The motivation came from the fact that over the course of my entire life I had been taught that in America, our members of Congress were there to listen to us and represent us, and yet, the stimulus debacle showed me that that notion was patently false. As I mentioned before, I couldn’t even leave messages for my members of Congress, and from reading online accounts, I knew I was one of many citizens shut out and ignored by her supposed representatives. I remember sitting on my couch, depressed, thinking, “Ok, I have two choices. The first is to give up and just accept that this is the new reality. This is how America works now. The second is to fight for the changes I want to see, to make America great again.” I chose the second option, and organized my first political protest against the stimulus bill – or “porkulus,” as Rush Limbaugh called it – for February 16, 2009, the day before President Obama was scheduled to sign the bill into law. With only a couple of days of getting the word out, in socialist Seattle, we had 120 people show up! I knew we were onto something at that moment.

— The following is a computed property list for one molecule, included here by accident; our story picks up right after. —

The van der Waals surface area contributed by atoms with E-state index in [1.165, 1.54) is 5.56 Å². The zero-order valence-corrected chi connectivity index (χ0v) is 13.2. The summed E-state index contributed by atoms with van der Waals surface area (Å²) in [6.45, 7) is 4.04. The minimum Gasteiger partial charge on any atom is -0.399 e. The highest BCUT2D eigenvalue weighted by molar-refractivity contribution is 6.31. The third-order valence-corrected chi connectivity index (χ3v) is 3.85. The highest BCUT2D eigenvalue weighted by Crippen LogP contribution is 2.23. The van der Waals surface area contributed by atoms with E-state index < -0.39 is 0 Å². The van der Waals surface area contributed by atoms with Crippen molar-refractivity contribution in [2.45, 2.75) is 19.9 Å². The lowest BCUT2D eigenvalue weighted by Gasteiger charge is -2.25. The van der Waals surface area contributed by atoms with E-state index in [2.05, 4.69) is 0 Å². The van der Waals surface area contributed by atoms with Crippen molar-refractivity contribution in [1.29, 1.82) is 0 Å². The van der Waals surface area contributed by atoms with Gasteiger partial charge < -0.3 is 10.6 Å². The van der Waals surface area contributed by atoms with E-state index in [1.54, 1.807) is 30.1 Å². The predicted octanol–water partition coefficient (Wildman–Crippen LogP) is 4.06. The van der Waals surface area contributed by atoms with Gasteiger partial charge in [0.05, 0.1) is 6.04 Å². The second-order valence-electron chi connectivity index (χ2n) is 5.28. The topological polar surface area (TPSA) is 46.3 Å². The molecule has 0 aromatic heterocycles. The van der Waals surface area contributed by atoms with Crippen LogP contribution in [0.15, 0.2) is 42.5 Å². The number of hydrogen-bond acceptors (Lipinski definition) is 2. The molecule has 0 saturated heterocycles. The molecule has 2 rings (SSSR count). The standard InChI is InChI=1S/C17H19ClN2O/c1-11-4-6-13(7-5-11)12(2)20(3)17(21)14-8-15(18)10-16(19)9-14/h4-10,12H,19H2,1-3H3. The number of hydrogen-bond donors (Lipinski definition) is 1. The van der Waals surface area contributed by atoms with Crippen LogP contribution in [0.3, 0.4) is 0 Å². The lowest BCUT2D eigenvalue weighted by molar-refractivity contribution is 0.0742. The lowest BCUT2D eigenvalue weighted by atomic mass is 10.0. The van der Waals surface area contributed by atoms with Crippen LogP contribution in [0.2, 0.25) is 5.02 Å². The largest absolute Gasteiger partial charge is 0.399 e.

How did you get plugged in to what would become Tea Party Patriots? 

I had recently joined Twitter in January 2009, and I immediately followed prominent people in the conservative movement, as well as hashtags like #tcot (Top Conservatives On Twitter). Through Twitter, I connected with other likeminded patriots after Rick Santelli’s rant, and participated in that first conference call where we planned the first round of nationwide tea parties for February 27, 2009.

Give us a report card; what’s the six-year status of the tea party movement?